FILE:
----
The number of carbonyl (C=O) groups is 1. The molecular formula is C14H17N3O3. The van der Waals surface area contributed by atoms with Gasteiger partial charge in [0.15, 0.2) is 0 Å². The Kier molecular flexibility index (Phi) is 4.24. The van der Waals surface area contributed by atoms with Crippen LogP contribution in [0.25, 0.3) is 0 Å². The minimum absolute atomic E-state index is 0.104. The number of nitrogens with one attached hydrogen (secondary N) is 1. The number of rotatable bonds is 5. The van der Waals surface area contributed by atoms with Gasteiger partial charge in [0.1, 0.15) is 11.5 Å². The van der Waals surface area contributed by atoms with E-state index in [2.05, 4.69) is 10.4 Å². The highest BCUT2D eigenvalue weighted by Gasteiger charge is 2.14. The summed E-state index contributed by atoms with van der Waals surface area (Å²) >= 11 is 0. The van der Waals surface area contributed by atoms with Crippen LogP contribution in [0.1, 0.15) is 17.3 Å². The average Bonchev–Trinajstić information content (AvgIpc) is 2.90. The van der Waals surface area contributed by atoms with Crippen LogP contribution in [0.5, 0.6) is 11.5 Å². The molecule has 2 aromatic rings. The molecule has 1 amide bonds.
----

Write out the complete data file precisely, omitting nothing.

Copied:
The number of carbonyl (C=O) groups is 1. The molecular formula is C14H17N3O3. The van der Waals surface area contributed by atoms with Gasteiger partial charge in [0.15, 0.2) is 0 Å². The Kier molecular flexibility index (Phi) is 4.24. The van der Waals surface area contributed by atoms with Crippen LogP contribution in [0.25, 0.3) is 0 Å². The minimum absolute atomic E-state index is 0.104. The number of nitrogens with one attached hydrogen (secondary N) is 1. The number of rotatable bonds is 5. The van der Waals surface area contributed by atoms with Gasteiger partial charge in [0.1, 0.15) is 11.5 Å². The van der Waals surface area contributed by atoms with E-state index in [2.05, 4.69) is 10.4 Å². The highest BCUT2D eigenvalue weighted by Gasteiger charge is 2.14. The summed E-state index contributed by atoms with van der Waals surface area (Å²) >= 11 is 0. The van der Waals surface area contributed by atoms with Crippen LogP contribution in [0.1, 0.15) is 17.3 Å². The average Bonchev–Trinajstić information content (AvgIpc) is 2.90. The van der Waals surface area contributed by atoms with Crippen LogP contribution in [0.5, 0.6) is 11.5 Å². The molecule has 2 aromatic rings. The molecule has 1 amide bonds.